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Domestic violence is defined in the law as certain criminal acts committed between people of opposing sexes who live together in the same household or have done so in the past. It also includes those who have a child in common or are expecting a child, regardless of whether they have resided in the same household.

Domestic violence also includes those who are related to one another in the following ways: spouse, child, grandparent, former spouse, brother, grandchild, parent and sister.

Domestic Violence is generally carried out in a private domain. It is inflicted by an intimate partner or by a close family member and usually continues over a period of time. The victim feels that their avenues of escape are limited and the abuse can be in many different forms, such as physical, emotional, psychological, sexual and neglect.

Recently the definition of domestic violence and abuse was defined by the government as:

Any incident of controlling, coercive, threatening behaviour, violence or abuse between those aged 16 or over who are, or have been intimate partners or family members regardless of gender or sexuality.”

Controlling and coercive behaviour are other forms of domestic abuse.

Controlling behaviour is a range of acts designed to make a person subordinate or dependent, by isolating them from sources of support, exploiting their resources and capacities for personal gain, depriving them of the means needed for independence, resistance and escape and regulating their everyday behaviour.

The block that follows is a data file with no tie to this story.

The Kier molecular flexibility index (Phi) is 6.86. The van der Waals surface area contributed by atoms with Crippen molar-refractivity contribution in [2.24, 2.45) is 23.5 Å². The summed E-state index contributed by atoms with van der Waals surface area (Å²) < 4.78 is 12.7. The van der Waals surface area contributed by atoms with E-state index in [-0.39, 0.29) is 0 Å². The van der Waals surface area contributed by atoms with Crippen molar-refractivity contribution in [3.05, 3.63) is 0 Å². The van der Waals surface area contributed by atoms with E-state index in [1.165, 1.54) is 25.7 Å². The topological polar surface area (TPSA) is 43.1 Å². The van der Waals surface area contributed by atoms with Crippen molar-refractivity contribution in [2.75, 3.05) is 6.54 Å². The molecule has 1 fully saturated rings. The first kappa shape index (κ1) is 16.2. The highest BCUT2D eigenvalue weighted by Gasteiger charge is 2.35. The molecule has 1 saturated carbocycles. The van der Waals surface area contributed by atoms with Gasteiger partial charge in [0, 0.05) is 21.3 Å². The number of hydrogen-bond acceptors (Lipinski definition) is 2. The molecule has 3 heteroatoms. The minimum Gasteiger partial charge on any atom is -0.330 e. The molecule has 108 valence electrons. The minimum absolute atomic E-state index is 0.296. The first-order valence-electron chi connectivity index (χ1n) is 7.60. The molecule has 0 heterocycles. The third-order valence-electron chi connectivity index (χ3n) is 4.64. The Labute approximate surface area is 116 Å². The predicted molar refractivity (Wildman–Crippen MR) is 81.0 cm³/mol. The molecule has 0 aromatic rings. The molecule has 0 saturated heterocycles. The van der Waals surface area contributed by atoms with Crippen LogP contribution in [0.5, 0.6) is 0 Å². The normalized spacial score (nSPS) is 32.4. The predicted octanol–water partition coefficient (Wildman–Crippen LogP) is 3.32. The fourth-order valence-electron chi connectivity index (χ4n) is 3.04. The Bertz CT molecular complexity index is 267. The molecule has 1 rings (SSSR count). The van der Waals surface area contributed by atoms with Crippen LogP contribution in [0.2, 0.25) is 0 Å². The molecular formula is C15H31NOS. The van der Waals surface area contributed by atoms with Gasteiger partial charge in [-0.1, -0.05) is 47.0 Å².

A coercive behaviour is an act or pattern of acts of assaults, threats, humiliation and intimidation or other abuse that is used to harm, punish or frighten the victim.

The definition includes issues of concern to black and minority ethnic communities such as so-called 'honour-based violence', female genital mutilation (FGM) and forced marriage.

Whatever form it takes, domestic abuse is rarely a one-off incident and should instead be seen as a pattern of abusive and controlling behaviour, through which the abuser seeks power over their victim.

Typically the abuse involves a pattern of abusive and controlling behaviour, which tends to get worse over time. The abuse can begin at any time, at the start of a relationship, or after many years of life together. It may begin, continue, or escalate after a couple has separated and may not simply take place within the home.

Domestic abuse occurs across society, regardless of age, gender, race, sexuality, wealth, and geography. The figures show, however, that it consists mainly of violence by men against women. Children are also affected, both directly and indirectly and there is also a strong correlation between domestic violence and child abuse, suggesting overlap rates of between 40-60%.

We have put links to different websites that deal with domestic violence in the resources section of this course.